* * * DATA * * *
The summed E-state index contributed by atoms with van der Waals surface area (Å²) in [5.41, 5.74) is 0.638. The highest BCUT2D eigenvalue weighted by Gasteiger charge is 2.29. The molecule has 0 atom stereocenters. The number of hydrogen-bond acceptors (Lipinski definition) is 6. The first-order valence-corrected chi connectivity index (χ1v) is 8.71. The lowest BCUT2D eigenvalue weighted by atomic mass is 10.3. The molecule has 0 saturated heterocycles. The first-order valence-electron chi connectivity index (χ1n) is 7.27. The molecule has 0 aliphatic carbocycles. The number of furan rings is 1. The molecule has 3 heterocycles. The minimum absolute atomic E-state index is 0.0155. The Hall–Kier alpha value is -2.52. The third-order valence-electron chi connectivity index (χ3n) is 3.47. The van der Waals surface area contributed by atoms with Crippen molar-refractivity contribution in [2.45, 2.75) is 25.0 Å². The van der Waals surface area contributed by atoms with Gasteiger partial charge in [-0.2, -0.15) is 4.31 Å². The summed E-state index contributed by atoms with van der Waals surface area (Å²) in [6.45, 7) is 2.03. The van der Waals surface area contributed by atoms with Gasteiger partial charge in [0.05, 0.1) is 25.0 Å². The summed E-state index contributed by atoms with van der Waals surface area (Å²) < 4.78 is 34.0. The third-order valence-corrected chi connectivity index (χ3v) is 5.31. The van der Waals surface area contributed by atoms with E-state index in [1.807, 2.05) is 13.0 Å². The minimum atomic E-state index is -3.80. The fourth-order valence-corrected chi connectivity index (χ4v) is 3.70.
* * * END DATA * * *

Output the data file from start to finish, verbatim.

The summed E-state index contributed by atoms with van der Waals surface area (Å²) in [5.41, 5.74) is 0.638. The highest BCUT2D eigenvalue weighted by Gasteiger charge is 2.29. The molecule has 0 atom stereocenters. The number of hydrogen-bond acceptors (Lipinski definition) is 6. The first-order valence-corrected chi connectivity index (χ1v) is 8.71. The lowest BCUT2D eigenvalue weighted by atomic mass is 10.3. The molecule has 0 saturated heterocycles. The first-order valence-electron chi connectivity index (χ1n) is 7.27. The molecule has 0 aliphatic carbocycles. The number of furan rings is 1. The molecule has 3 heterocycles. The minimum absolute atomic E-state index is 0.0155. The Hall–Kier alpha value is -2.52. The third-order valence-electron chi connectivity index (χ3n) is 3.47. The van der Waals surface area contributed by atoms with Crippen molar-refractivity contribution in [2.45, 2.75) is 25.0 Å². The van der Waals surface area contributed by atoms with Gasteiger partial charge in [-0.2, -0.15) is 4.31 Å². The summed E-state index contributed by atoms with van der Waals surface area (Å²) in [6.45, 7) is 2.03. The van der Waals surface area contributed by atoms with Gasteiger partial charge in [0.05, 0.1) is 25.0 Å². The summed E-state index contributed by atoms with van der Waals surface area (Å²) < 4.78 is 34.0. The third-order valence-corrected chi connectivity index (χ3v) is 5.31. The van der Waals surface area contributed by atoms with E-state index in [1.807, 2.05) is 13.0 Å². The minimum atomic E-state index is -3.80. The fourth-order valence-corrected chi connectivity index (χ4v) is 3.70.